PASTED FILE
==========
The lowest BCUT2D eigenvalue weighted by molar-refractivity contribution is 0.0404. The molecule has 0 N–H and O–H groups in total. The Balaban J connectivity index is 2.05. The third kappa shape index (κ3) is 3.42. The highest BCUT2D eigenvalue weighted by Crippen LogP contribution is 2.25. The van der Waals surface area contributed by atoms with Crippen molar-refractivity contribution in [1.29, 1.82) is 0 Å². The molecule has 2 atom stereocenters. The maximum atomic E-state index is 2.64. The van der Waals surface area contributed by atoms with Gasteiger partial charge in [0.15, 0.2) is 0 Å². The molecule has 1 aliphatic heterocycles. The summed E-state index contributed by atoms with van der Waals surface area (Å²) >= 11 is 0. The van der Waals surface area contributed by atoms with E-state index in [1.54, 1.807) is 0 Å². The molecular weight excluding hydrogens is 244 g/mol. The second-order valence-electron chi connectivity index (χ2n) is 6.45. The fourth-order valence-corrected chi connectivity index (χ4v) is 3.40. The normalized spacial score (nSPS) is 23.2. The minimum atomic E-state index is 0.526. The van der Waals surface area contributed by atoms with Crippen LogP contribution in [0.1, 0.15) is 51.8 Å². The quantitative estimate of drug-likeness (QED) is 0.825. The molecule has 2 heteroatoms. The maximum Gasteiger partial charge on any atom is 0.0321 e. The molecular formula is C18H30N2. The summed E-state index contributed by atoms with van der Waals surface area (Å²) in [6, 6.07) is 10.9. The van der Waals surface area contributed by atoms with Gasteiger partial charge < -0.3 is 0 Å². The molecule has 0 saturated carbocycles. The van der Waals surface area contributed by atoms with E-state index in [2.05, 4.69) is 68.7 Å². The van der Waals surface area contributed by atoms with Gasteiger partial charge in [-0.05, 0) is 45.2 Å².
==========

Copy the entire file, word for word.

The lowest BCUT2D eigenvalue weighted by molar-refractivity contribution is 0.0404. The molecule has 0 N–H and O–H groups in total. The Balaban J connectivity index is 2.05. The third kappa shape index (κ3) is 3.42. The highest BCUT2D eigenvalue weighted by Crippen LogP contribution is 2.25. The van der Waals surface area contributed by atoms with Crippen molar-refractivity contribution in [1.29, 1.82) is 0 Å². The molecule has 2 atom stereocenters. The maximum atomic E-state index is 2.64. The van der Waals surface area contributed by atoms with Gasteiger partial charge in [0.15, 0.2) is 0 Å². The molecule has 1 aliphatic heterocycles. The summed E-state index contributed by atoms with van der Waals surface area (Å²) >= 11 is 0. The van der Waals surface area contributed by atoms with E-state index in [1.54, 1.807) is 0 Å². The molecular weight excluding hydrogens is 244 g/mol. The second-order valence-electron chi connectivity index (χ2n) is 6.45. The fourth-order valence-corrected chi connectivity index (χ4v) is 3.40. The normalized spacial score (nSPS) is 23.2. The minimum atomic E-state index is 0.526. The van der Waals surface area contributed by atoms with Crippen LogP contribution in [0.1, 0.15) is 51.8 Å². The quantitative estimate of drug-likeness (QED) is 0.825. The molecule has 2 heteroatoms. The maximum Gasteiger partial charge on any atom is 0.0321 e. The molecular formula is C18H30N2. The summed E-state index contributed by atoms with van der Waals surface area (Å²) in [6, 6.07) is 10.9. The van der Waals surface area contributed by atoms with Gasteiger partial charge < -0.3 is 0 Å². The molecule has 0 saturated carbocycles. The van der Waals surface area contributed by atoms with E-state index in [2.05, 4.69) is 68.7 Å². The van der Waals surface area contributed by atoms with Gasteiger partial charge in [-0.05, 0) is 45.2 Å².